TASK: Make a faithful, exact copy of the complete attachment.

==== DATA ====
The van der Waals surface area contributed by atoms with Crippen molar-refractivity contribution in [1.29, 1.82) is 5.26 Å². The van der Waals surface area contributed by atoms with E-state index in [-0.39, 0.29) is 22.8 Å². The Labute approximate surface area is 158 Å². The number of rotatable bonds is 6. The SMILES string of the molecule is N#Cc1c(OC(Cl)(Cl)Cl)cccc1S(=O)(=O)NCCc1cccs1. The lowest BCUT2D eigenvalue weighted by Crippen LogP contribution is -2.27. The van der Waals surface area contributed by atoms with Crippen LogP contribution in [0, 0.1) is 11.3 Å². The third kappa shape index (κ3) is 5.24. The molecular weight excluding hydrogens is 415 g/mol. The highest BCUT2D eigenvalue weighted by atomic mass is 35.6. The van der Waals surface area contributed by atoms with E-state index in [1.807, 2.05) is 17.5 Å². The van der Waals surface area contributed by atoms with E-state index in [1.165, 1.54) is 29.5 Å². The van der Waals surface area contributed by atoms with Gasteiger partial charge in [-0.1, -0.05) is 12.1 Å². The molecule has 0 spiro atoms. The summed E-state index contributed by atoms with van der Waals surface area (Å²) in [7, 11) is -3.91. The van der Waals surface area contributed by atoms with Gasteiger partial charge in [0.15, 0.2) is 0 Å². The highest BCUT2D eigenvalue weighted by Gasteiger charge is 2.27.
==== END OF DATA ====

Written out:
The van der Waals surface area contributed by atoms with Crippen molar-refractivity contribution in [1.29, 1.82) is 5.26 Å². The van der Waals surface area contributed by atoms with E-state index in [-0.39, 0.29) is 22.8 Å². The Labute approximate surface area is 158 Å². The number of rotatable bonds is 6. The SMILES string of the molecule is N#Cc1c(OC(Cl)(Cl)Cl)cccc1S(=O)(=O)NCCc1cccs1. The lowest BCUT2D eigenvalue weighted by Crippen LogP contribution is -2.27. The van der Waals surface area contributed by atoms with Crippen LogP contribution in [0, 0.1) is 11.3 Å². The third kappa shape index (κ3) is 5.24. The molecular weight excluding hydrogens is 415 g/mol. The highest BCUT2D eigenvalue weighted by atomic mass is 35.6. The van der Waals surface area contributed by atoms with E-state index in [1.807, 2.05) is 17.5 Å². The van der Waals surface area contributed by atoms with E-state index in [1.165, 1.54) is 29.5 Å². The van der Waals surface area contributed by atoms with Gasteiger partial charge in [-0.1, -0.05) is 12.1 Å². The molecule has 0 spiro atoms. The summed E-state index contributed by atoms with van der Waals surface area (Å²) in [7, 11) is -3.91. The van der Waals surface area contributed by atoms with Gasteiger partial charge in [0.15, 0.2) is 0 Å². The highest BCUT2D eigenvalue weighted by Gasteiger charge is 2.27.